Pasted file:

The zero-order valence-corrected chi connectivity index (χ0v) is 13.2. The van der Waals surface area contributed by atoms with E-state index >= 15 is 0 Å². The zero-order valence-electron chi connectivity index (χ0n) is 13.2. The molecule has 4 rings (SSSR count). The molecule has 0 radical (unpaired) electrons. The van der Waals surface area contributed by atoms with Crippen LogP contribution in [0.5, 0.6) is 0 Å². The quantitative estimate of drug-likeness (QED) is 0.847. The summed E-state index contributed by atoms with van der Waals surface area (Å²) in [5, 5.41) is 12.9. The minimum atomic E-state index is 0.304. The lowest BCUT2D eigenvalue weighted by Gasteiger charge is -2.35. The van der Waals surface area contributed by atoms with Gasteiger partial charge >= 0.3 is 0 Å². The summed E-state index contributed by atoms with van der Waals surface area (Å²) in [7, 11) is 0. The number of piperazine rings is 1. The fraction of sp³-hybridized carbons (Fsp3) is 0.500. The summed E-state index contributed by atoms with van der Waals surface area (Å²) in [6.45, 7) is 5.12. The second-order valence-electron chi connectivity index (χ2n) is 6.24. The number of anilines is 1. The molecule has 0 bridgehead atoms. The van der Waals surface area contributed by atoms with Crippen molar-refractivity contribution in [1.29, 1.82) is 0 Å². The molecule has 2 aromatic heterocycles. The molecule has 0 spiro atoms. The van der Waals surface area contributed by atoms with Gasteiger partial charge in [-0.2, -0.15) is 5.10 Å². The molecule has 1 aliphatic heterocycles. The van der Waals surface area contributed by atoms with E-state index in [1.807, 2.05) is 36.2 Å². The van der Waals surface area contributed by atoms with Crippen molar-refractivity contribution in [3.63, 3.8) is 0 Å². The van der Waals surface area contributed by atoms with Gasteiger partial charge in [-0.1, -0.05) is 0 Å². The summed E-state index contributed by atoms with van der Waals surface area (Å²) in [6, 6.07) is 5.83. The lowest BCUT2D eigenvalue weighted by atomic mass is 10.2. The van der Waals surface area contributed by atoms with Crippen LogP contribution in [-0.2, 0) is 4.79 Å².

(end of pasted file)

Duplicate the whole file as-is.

The zero-order valence-corrected chi connectivity index (χ0v) is 13.2. The van der Waals surface area contributed by atoms with E-state index >= 15 is 0 Å². The zero-order valence-electron chi connectivity index (χ0n) is 13.2. The molecule has 4 rings (SSSR count). The molecule has 0 radical (unpaired) electrons. The van der Waals surface area contributed by atoms with Crippen LogP contribution in [0.5, 0.6) is 0 Å². The quantitative estimate of drug-likeness (QED) is 0.847. The summed E-state index contributed by atoms with van der Waals surface area (Å²) in [5, 5.41) is 12.9. The minimum atomic E-state index is 0.304. The lowest BCUT2D eigenvalue weighted by Gasteiger charge is -2.35. The van der Waals surface area contributed by atoms with Gasteiger partial charge >= 0.3 is 0 Å². The summed E-state index contributed by atoms with van der Waals surface area (Å²) in [7, 11) is 0. The number of piperazine rings is 1. The fraction of sp³-hybridized carbons (Fsp3) is 0.500. The summed E-state index contributed by atoms with van der Waals surface area (Å²) in [6.45, 7) is 5.12. The second-order valence-electron chi connectivity index (χ2n) is 6.24. The number of anilines is 1. The molecule has 0 bridgehead atoms. The van der Waals surface area contributed by atoms with Crippen molar-refractivity contribution in [1.29, 1.82) is 0 Å². The molecule has 2 aromatic heterocycles. The molecule has 0 spiro atoms. The van der Waals surface area contributed by atoms with Gasteiger partial charge in [-0.2, -0.15) is 5.10 Å². The molecule has 1 aliphatic heterocycles. The van der Waals surface area contributed by atoms with E-state index in [1.807, 2.05) is 36.2 Å². The van der Waals surface area contributed by atoms with Crippen molar-refractivity contribution in [3.63, 3.8) is 0 Å². The van der Waals surface area contributed by atoms with Gasteiger partial charge in [-0.1, -0.05) is 0 Å². The summed E-state index contributed by atoms with van der Waals surface area (Å²) in [6, 6.07) is 5.83. The lowest BCUT2D eigenvalue weighted by atomic mass is 10.2. The van der Waals surface area contributed by atoms with Crippen LogP contribution in [-0.2, 0) is 4.79 Å².